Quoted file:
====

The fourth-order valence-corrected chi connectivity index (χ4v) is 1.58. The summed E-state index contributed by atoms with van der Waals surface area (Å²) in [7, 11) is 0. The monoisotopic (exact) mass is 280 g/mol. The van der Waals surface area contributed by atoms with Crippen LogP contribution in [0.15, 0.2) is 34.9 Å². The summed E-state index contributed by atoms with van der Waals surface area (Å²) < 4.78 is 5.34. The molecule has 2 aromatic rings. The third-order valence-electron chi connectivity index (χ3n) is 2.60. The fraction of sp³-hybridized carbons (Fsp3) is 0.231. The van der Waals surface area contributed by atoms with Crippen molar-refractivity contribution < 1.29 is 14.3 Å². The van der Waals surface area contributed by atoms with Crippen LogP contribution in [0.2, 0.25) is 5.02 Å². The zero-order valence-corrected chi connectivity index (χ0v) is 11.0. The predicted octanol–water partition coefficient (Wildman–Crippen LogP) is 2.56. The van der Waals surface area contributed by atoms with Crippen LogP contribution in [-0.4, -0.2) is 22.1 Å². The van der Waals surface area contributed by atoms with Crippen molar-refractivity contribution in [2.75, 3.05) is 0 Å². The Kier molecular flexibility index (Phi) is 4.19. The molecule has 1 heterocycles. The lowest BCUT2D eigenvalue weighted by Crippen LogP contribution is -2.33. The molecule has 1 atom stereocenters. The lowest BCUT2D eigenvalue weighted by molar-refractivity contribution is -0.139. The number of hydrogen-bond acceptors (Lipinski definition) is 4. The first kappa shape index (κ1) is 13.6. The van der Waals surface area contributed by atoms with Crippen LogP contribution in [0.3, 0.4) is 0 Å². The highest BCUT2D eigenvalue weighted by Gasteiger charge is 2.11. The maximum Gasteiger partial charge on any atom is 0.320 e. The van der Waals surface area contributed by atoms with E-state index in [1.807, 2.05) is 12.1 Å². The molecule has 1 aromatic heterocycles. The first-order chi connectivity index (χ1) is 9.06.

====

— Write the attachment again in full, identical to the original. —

The fourth-order valence-corrected chi connectivity index (χ4v) is 1.58. The summed E-state index contributed by atoms with van der Waals surface area (Å²) in [7, 11) is 0. The monoisotopic (exact) mass is 280 g/mol. The van der Waals surface area contributed by atoms with Crippen LogP contribution in [0.15, 0.2) is 34.9 Å². The summed E-state index contributed by atoms with van der Waals surface area (Å²) < 4.78 is 5.34. The molecule has 2 aromatic rings. The third-order valence-electron chi connectivity index (χ3n) is 2.60. The fraction of sp³-hybridized carbons (Fsp3) is 0.231. The van der Waals surface area contributed by atoms with Crippen molar-refractivity contribution < 1.29 is 14.3 Å². The van der Waals surface area contributed by atoms with Crippen LogP contribution in [0.2, 0.25) is 5.02 Å². The zero-order valence-corrected chi connectivity index (χ0v) is 11.0. The predicted octanol–water partition coefficient (Wildman–Crippen LogP) is 2.56. The van der Waals surface area contributed by atoms with Crippen LogP contribution in [-0.4, -0.2) is 22.1 Å². The van der Waals surface area contributed by atoms with Crippen molar-refractivity contribution in [2.75, 3.05) is 0 Å². The Kier molecular flexibility index (Phi) is 4.19. The molecule has 1 heterocycles. The lowest BCUT2D eigenvalue weighted by Crippen LogP contribution is -2.33. The molecule has 1 atom stereocenters. The lowest BCUT2D eigenvalue weighted by molar-refractivity contribution is -0.139. The number of hydrogen-bond acceptors (Lipinski definition) is 4. The first kappa shape index (κ1) is 13.6. The van der Waals surface area contributed by atoms with Crippen LogP contribution in [0.3, 0.4) is 0 Å². The highest BCUT2D eigenvalue weighted by Gasteiger charge is 2.11. The maximum Gasteiger partial charge on any atom is 0.320 e. The van der Waals surface area contributed by atoms with E-state index in [1.807, 2.05) is 12.1 Å². The molecule has 1 aromatic heterocycles. The first-order chi connectivity index (χ1) is 9.06.